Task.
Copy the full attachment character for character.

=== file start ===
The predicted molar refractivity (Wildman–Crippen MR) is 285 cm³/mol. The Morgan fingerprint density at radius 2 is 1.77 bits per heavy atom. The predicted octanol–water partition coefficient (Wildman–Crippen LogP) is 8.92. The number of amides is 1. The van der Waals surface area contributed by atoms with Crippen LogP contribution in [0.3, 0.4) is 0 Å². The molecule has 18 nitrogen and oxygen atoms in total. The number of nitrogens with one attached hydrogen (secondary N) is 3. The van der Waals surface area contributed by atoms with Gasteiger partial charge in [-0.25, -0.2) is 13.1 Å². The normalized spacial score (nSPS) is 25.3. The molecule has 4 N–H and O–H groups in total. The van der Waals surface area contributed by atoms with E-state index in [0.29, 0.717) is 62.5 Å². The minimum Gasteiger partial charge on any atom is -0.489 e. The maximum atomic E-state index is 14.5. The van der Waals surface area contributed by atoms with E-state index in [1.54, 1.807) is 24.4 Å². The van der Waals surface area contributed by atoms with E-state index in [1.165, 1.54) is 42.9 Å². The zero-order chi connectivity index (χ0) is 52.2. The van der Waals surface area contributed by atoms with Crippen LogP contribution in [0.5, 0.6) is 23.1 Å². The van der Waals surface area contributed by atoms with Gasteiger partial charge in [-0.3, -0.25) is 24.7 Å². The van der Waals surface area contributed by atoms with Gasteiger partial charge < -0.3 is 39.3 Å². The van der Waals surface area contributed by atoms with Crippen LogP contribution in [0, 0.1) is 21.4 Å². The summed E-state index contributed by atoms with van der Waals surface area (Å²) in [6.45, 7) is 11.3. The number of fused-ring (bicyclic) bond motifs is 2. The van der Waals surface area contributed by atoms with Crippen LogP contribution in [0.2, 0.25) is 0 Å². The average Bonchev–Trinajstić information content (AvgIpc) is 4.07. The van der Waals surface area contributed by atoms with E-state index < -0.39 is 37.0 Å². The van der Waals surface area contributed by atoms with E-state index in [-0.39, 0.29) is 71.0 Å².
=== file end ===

The predicted molar refractivity (Wildman–Crippen MR) is 285 cm³/mol. The Morgan fingerprint density at radius 2 is 1.77 bits per heavy atom. The predicted octanol–water partition coefficient (Wildman–Crippen LogP) is 8.92. The number of amides is 1. The van der Waals surface area contributed by atoms with Crippen LogP contribution in [0.3, 0.4) is 0 Å². The molecule has 18 nitrogen and oxygen atoms in total. The number of nitrogens with one attached hydrogen (secondary N) is 3. The van der Waals surface area contributed by atoms with Gasteiger partial charge in [-0.25, -0.2) is 13.1 Å². The normalized spacial score (nSPS) is 25.3. The molecule has 4 N–H and O–H groups in total. The van der Waals surface area contributed by atoms with E-state index in [0.29, 0.717) is 62.5 Å². The minimum Gasteiger partial charge on any atom is -0.489 e. The maximum atomic E-state index is 14.5. The van der Waals surface area contributed by atoms with E-state index in [1.54, 1.807) is 24.4 Å². The van der Waals surface area contributed by atoms with E-state index in [1.165, 1.54) is 42.9 Å². The zero-order chi connectivity index (χ0) is 52.2. The van der Waals surface area contributed by atoms with Crippen LogP contribution in [0.5, 0.6) is 23.1 Å². The van der Waals surface area contributed by atoms with Gasteiger partial charge in [-0.3, -0.25) is 24.7 Å². The van der Waals surface area contributed by atoms with Gasteiger partial charge < -0.3 is 39.3 Å². The van der Waals surface area contributed by atoms with Crippen LogP contribution in [0, 0.1) is 21.4 Å². The summed E-state index contributed by atoms with van der Waals surface area (Å²) in [6.45, 7) is 11.3. The number of fused-ring (bicyclic) bond motifs is 2. The van der Waals surface area contributed by atoms with Crippen LogP contribution in [0.2, 0.25) is 0 Å². The average Bonchev–Trinajstić information content (AvgIpc) is 4.07. The van der Waals surface area contributed by atoms with E-state index < -0.39 is 37.0 Å². The van der Waals surface area contributed by atoms with E-state index in [-0.39, 0.29) is 71.0 Å².